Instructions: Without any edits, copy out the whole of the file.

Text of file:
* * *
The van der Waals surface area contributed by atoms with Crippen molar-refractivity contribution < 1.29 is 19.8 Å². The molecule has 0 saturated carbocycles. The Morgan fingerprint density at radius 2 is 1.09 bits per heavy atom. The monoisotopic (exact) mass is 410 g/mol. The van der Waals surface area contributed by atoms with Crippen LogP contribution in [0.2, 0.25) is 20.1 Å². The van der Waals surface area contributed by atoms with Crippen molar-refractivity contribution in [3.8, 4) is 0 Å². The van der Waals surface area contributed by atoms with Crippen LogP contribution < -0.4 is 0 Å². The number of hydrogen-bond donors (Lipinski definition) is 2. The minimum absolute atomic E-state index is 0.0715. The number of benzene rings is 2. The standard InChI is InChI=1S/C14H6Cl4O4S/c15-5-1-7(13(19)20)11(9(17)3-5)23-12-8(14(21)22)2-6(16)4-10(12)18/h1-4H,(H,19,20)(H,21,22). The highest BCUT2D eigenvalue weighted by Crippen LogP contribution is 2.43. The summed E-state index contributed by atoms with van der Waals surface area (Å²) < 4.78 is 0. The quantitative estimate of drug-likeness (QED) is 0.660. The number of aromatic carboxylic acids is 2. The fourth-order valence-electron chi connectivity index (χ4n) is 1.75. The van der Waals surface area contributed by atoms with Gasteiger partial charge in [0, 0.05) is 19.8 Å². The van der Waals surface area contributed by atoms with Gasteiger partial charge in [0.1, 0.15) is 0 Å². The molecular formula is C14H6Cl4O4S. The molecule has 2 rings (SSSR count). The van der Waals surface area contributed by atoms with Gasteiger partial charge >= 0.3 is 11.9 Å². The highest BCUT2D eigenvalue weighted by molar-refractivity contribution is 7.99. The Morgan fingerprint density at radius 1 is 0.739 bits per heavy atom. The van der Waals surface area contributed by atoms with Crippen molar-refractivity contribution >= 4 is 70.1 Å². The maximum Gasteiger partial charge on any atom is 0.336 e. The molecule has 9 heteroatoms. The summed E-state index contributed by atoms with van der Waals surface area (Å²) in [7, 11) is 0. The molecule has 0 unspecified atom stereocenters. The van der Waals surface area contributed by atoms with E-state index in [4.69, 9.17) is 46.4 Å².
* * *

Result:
The van der Waals surface area contributed by atoms with Crippen molar-refractivity contribution < 1.29 is 19.8 Å². The molecule has 0 saturated carbocycles. The Morgan fingerprint density at radius 2 is 1.09 bits per heavy atom. The monoisotopic (exact) mass is 410 g/mol. The van der Waals surface area contributed by atoms with Crippen LogP contribution in [0.2, 0.25) is 20.1 Å². The van der Waals surface area contributed by atoms with Crippen molar-refractivity contribution in [3.8, 4) is 0 Å². The van der Waals surface area contributed by atoms with Crippen LogP contribution < -0.4 is 0 Å². The number of hydrogen-bond donors (Lipinski definition) is 2. The minimum absolute atomic E-state index is 0.0715. The number of benzene rings is 2. The standard InChI is InChI=1S/C14H6Cl4O4S/c15-5-1-7(13(19)20)11(9(17)3-5)23-12-8(14(21)22)2-6(16)4-10(12)18/h1-4H,(H,19,20)(H,21,22). The highest BCUT2D eigenvalue weighted by Crippen LogP contribution is 2.43. The summed E-state index contributed by atoms with van der Waals surface area (Å²) < 4.78 is 0. The quantitative estimate of drug-likeness (QED) is 0.660. The number of aromatic carboxylic acids is 2. The fourth-order valence-electron chi connectivity index (χ4n) is 1.75. The van der Waals surface area contributed by atoms with Gasteiger partial charge in [0, 0.05) is 19.8 Å². The van der Waals surface area contributed by atoms with Gasteiger partial charge in [0.1, 0.15) is 0 Å². The molecular formula is C14H6Cl4O4S. The molecule has 2 rings (SSSR count). The van der Waals surface area contributed by atoms with Gasteiger partial charge >= 0.3 is 11.9 Å². The highest BCUT2D eigenvalue weighted by molar-refractivity contribution is 7.99. The Morgan fingerprint density at radius 1 is 0.739 bits per heavy atom. The van der Waals surface area contributed by atoms with Crippen molar-refractivity contribution >= 4 is 70.1 Å². The maximum Gasteiger partial charge on any atom is 0.336 e. The molecule has 9 heteroatoms. The summed E-state index contributed by atoms with van der Waals surface area (Å²) in [7, 11) is 0. The molecule has 0 unspecified atom stereocenters. The van der Waals surface area contributed by atoms with E-state index in [4.69, 9.17) is 46.4 Å².